Beaver Lake, AR
Most people don’t hear “Oklahoma” and think, “beautiful waters.” There’s good reason for that. It has its share of lakes and ponds, to be sure, but the best waters I ever got to play and fish on were almost always adventures somewhere else. Somewhere like Beaver Lake.
Beaver Lake was just a few hours’ drive for us from Oklahoma across the state line into Arkansas, and I got that familiar tingling of excitement when I learned that my father’s coworkers had invited him (plus us!) out for the weekend.
I’d heard plenty of stories about Beaver Lake, and not because of the furry creatures who lent it their namesake. This lake was famous for all the houseboating, the epitome of a total getaway, total immersion into the life aquatic on typically crystal clear waters with legendary fishing.
I say legendary because Beaver Lake supposedly had some of the biggest striped bass you could ever want to find, and a pretty iconic way to lure them out. People would sit out there on these big floating houseboats and catch all the bluegill around, and what they’d do is put them all up on a long stringer. Then these big striped bass would come up to try and get them.
Needless to say, I was beside myself to get out there and see what this lake was all about. The car ride was torture, a full eternity buckled in like a roman candle in a tin can. I was absolutely bursting, and before our tires had even stopped rolling I was already down at the water, scoping out the prospects.
We’d rented the houseboat with a few other families, and looking back I can only imagine the conversations my dad was probably having with the other adults. “Yeah, well,” he’d say, probably rubbing his jawline and watching me bait a line, “Chris just loves fishing, he really does.” A total understatement.
I finally ended up catching several bluegill from this secluded little cove and started getting them on my stringer. I don’t know that I ever really expected to catch a massive striped bass, but I was dying to just see one, to behold the legends with my own eyes. Large and small, I kept every bluegill I could catch until I had probably 100 or more.
And then I waited. Every so often a largemouth bass would come poking around, investigating this crazy stringer and looking up through clear waters at this wide-eyed boy before being shooed off. I waited some more.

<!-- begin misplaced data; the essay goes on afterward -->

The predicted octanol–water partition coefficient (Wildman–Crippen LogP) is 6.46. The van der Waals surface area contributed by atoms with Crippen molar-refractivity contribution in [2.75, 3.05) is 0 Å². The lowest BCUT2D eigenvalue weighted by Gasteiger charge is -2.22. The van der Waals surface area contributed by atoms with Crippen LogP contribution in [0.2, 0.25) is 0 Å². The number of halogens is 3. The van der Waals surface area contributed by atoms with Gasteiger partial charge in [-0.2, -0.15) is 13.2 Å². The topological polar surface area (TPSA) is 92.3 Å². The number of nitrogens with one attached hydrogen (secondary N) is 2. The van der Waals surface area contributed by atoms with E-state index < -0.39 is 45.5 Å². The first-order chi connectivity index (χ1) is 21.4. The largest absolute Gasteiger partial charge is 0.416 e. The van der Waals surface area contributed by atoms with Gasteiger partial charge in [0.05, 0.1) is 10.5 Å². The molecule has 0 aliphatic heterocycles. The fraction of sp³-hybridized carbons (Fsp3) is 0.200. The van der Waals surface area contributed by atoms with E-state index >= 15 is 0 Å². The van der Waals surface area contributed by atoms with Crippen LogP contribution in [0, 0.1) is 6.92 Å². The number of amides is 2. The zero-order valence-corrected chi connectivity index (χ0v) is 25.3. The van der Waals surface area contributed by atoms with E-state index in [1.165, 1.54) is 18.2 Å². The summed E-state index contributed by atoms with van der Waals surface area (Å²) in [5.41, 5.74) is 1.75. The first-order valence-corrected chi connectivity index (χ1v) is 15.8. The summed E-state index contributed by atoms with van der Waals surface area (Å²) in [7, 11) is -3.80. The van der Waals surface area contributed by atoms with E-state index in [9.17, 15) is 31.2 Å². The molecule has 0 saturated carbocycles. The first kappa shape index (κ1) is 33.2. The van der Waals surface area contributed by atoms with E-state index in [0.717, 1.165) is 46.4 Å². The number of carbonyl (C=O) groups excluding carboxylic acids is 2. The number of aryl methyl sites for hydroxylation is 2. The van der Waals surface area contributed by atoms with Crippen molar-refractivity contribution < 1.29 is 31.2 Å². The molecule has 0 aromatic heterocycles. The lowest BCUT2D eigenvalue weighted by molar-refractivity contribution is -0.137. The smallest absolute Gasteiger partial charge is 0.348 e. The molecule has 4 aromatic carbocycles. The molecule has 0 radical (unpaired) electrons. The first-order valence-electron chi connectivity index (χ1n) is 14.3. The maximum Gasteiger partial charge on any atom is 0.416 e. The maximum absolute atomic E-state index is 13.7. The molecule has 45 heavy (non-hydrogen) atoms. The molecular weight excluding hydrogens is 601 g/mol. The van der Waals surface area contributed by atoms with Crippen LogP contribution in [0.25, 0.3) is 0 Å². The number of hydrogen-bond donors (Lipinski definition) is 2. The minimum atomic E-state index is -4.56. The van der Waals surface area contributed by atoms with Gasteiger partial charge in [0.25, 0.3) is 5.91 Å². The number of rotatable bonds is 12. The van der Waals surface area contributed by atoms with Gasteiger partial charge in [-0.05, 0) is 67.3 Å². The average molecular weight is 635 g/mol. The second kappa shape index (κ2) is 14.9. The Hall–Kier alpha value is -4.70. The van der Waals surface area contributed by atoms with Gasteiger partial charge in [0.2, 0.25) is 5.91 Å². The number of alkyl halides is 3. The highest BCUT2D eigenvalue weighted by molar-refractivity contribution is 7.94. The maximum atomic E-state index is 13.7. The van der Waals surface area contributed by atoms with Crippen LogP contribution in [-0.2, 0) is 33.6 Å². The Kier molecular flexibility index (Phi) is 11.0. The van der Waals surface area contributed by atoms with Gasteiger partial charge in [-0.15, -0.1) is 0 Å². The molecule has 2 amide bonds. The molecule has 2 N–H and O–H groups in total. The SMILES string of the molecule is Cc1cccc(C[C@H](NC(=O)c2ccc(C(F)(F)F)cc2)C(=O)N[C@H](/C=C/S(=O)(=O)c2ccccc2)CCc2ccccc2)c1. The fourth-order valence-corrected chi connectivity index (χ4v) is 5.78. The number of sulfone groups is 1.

Ultimately, I had to accept that fortune wasn’t going to play out for me; I never did see any of these giant stripers I’d heard about. I was crestfallen, and a little heartbroken maybe, but even a fish-crazy child like me can’t stay miserable at a place as stunning as Beaver Lake.
We spent our time out there jet skiing, swimming and paddling around the waters and splashing in the sun-sparkled shallows where we could stand, the water up to our chests and then suddenly again over our heads. One of the most notable features of the land around Beaver Lake is this incredible lineup of cliffs, sheer walls of rock standing beside the water’s edge and, in certain places, jutting out enough for adrenaline-hyped daredevils (and reckless kids) to do some cliff-jumping. There was a wild freedom to plunge 35 feet into waters as still as glass, staring down into the water and jumping through its reflection of the sky; and the next moment, clambering up on a jet ski and whipping through the waters, around 60 mph or so.
Of course, there was still the issue of 100 bluegill hanging out to dry on a stringer with no lake legends in sight. No one wanted them, us included, and there wasn’t really anything to be done with them. So, naturally, one of the other boys and I took some M80s and well, you get it. I don’t know how many of them we watched disintegrate in a watery explosion before we got bored of that and started tossing them down by our parents. And boy were they pissed! It was hilarious to us, but we only got it away with it so many times.
And maybe that’s the best I can say for Beaver Lake. An absolutely stunning part of Arkansas with majestic cliffs, clear waters, and (as of yet unconfirmed) monstrous stripers – plenty to occupy even the most daring and adventurous kids whose families just wanted to get away and float out on the water for days on end. Beaver Lake is a dream world for vacationing families, and many of the bonds forged on the water (and by M80) remain strong today; we all keep in touch.
Now that I have a family of my own, I look back on these destinations from my childhood and can’t help but grin, imagining getting out there with my wife and watching our own kids get into the kinds of hijinks I know so well. We may not all together get out to ever spot I remember visiting, but I can promise you this – Beaver Lake is right up near the top of my list, or I’ll be dammed.